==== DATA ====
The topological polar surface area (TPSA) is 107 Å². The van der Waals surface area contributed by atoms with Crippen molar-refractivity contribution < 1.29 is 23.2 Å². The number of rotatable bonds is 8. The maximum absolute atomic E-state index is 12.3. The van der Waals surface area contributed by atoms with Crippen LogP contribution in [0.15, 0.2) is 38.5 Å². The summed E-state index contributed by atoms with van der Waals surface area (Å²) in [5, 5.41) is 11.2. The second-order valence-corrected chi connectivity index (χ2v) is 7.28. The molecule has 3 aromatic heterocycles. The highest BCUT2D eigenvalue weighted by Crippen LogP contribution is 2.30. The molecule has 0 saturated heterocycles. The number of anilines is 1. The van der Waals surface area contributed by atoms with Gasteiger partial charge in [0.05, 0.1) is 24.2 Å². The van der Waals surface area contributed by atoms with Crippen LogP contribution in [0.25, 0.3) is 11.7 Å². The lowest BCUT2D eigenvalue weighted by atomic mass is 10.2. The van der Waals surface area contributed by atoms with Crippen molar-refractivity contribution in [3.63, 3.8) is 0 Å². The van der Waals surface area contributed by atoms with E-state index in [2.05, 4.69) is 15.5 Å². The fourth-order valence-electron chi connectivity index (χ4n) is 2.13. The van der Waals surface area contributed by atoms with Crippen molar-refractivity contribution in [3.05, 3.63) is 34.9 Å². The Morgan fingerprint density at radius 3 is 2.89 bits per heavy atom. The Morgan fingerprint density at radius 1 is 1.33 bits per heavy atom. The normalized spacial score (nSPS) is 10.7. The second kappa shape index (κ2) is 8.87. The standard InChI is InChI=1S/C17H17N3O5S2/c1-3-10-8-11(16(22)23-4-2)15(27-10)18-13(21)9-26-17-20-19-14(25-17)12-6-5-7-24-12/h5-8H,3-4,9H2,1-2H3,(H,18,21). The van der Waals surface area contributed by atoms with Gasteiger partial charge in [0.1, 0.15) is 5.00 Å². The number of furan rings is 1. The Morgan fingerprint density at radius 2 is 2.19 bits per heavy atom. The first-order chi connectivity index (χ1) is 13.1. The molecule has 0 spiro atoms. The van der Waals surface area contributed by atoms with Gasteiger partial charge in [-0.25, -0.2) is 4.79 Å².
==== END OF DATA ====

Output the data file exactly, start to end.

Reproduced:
The topological polar surface area (TPSA) is 107 Å². The van der Waals surface area contributed by atoms with Crippen molar-refractivity contribution < 1.29 is 23.2 Å². The number of rotatable bonds is 8. The maximum absolute atomic E-state index is 12.3. The van der Waals surface area contributed by atoms with Crippen LogP contribution in [0.15, 0.2) is 38.5 Å². The summed E-state index contributed by atoms with van der Waals surface area (Å²) in [5, 5.41) is 11.2. The second-order valence-corrected chi connectivity index (χ2v) is 7.28. The molecule has 3 aromatic heterocycles. The highest BCUT2D eigenvalue weighted by Crippen LogP contribution is 2.30. The molecule has 0 saturated heterocycles. The number of anilines is 1. The van der Waals surface area contributed by atoms with Gasteiger partial charge in [0.05, 0.1) is 24.2 Å². The van der Waals surface area contributed by atoms with Crippen LogP contribution in [0.25, 0.3) is 11.7 Å². The lowest BCUT2D eigenvalue weighted by atomic mass is 10.2. The van der Waals surface area contributed by atoms with Crippen molar-refractivity contribution in [3.63, 3.8) is 0 Å². The van der Waals surface area contributed by atoms with E-state index in [2.05, 4.69) is 15.5 Å². The fourth-order valence-electron chi connectivity index (χ4n) is 2.13. The van der Waals surface area contributed by atoms with Crippen molar-refractivity contribution in [3.05, 3.63) is 34.9 Å². The Morgan fingerprint density at radius 3 is 2.89 bits per heavy atom. The Morgan fingerprint density at radius 1 is 1.33 bits per heavy atom. The normalized spacial score (nSPS) is 10.7. The second kappa shape index (κ2) is 8.87. The standard InChI is InChI=1S/C17H17N3O5S2/c1-3-10-8-11(16(22)23-4-2)15(27-10)18-13(21)9-26-17-20-19-14(25-17)12-6-5-7-24-12/h5-8H,3-4,9H2,1-2H3,(H,18,21). The van der Waals surface area contributed by atoms with Gasteiger partial charge in [0.1, 0.15) is 5.00 Å². The number of furan rings is 1. The Morgan fingerprint density at radius 2 is 2.19 bits per heavy atom. The first-order chi connectivity index (χ1) is 13.1. The molecule has 0 spiro atoms. The van der Waals surface area contributed by atoms with Gasteiger partial charge in [-0.25, -0.2) is 4.79 Å².